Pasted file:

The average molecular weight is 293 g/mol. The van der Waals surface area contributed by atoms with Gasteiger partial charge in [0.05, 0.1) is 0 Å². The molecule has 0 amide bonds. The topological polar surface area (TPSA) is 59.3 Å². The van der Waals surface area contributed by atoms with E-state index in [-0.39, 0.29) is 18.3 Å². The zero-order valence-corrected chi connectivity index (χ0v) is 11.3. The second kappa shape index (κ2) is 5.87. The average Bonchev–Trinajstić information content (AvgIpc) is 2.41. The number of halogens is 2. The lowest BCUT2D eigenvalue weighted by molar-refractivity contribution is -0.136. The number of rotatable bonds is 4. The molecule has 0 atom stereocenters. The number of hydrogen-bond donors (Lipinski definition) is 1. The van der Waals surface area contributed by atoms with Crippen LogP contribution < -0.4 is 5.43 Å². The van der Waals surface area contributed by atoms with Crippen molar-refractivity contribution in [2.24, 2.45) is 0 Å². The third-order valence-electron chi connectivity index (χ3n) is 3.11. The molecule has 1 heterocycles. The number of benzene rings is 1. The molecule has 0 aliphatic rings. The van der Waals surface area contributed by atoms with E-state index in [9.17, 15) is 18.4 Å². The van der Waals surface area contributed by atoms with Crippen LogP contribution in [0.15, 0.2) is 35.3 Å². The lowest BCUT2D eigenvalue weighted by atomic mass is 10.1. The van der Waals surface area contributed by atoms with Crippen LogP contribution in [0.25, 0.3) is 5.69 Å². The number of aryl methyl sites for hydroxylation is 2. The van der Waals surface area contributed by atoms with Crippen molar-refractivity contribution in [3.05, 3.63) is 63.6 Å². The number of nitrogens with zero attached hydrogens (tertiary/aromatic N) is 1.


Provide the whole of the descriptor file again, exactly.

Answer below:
The average molecular weight is 293 g/mol. The van der Waals surface area contributed by atoms with Gasteiger partial charge in [0.05, 0.1) is 0 Å². The molecule has 0 amide bonds. The topological polar surface area (TPSA) is 59.3 Å². The van der Waals surface area contributed by atoms with E-state index in [-0.39, 0.29) is 18.3 Å². The zero-order valence-corrected chi connectivity index (χ0v) is 11.3. The second kappa shape index (κ2) is 5.87. The average Bonchev–Trinajstić information content (AvgIpc) is 2.41. The number of halogens is 2. The lowest BCUT2D eigenvalue weighted by molar-refractivity contribution is -0.136. The number of rotatable bonds is 4. The molecule has 0 atom stereocenters. The number of hydrogen-bond donors (Lipinski definition) is 1. The van der Waals surface area contributed by atoms with Crippen LogP contribution < -0.4 is 5.43 Å². The van der Waals surface area contributed by atoms with Crippen molar-refractivity contribution in [2.24, 2.45) is 0 Å². The third-order valence-electron chi connectivity index (χ3n) is 3.11. The molecule has 1 heterocycles. The number of benzene rings is 1. The molecule has 0 aliphatic rings. The van der Waals surface area contributed by atoms with E-state index in [9.17, 15) is 18.4 Å². The van der Waals surface area contributed by atoms with Crippen LogP contribution in [0.15, 0.2) is 35.3 Å². The lowest BCUT2D eigenvalue weighted by atomic mass is 10.1. The van der Waals surface area contributed by atoms with Crippen LogP contribution in [0.25, 0.3) is 5.69 Å². The number of aryl methyl sites for hydroxylation is 2. The van der Waals surface area contributed by atoms with Crippen molar-refractivity contribution in [3.05, 3.63) is 63.6 Å². The number of nitrogens with zero attached hydrogens (tertiary/aromatic N) is 1.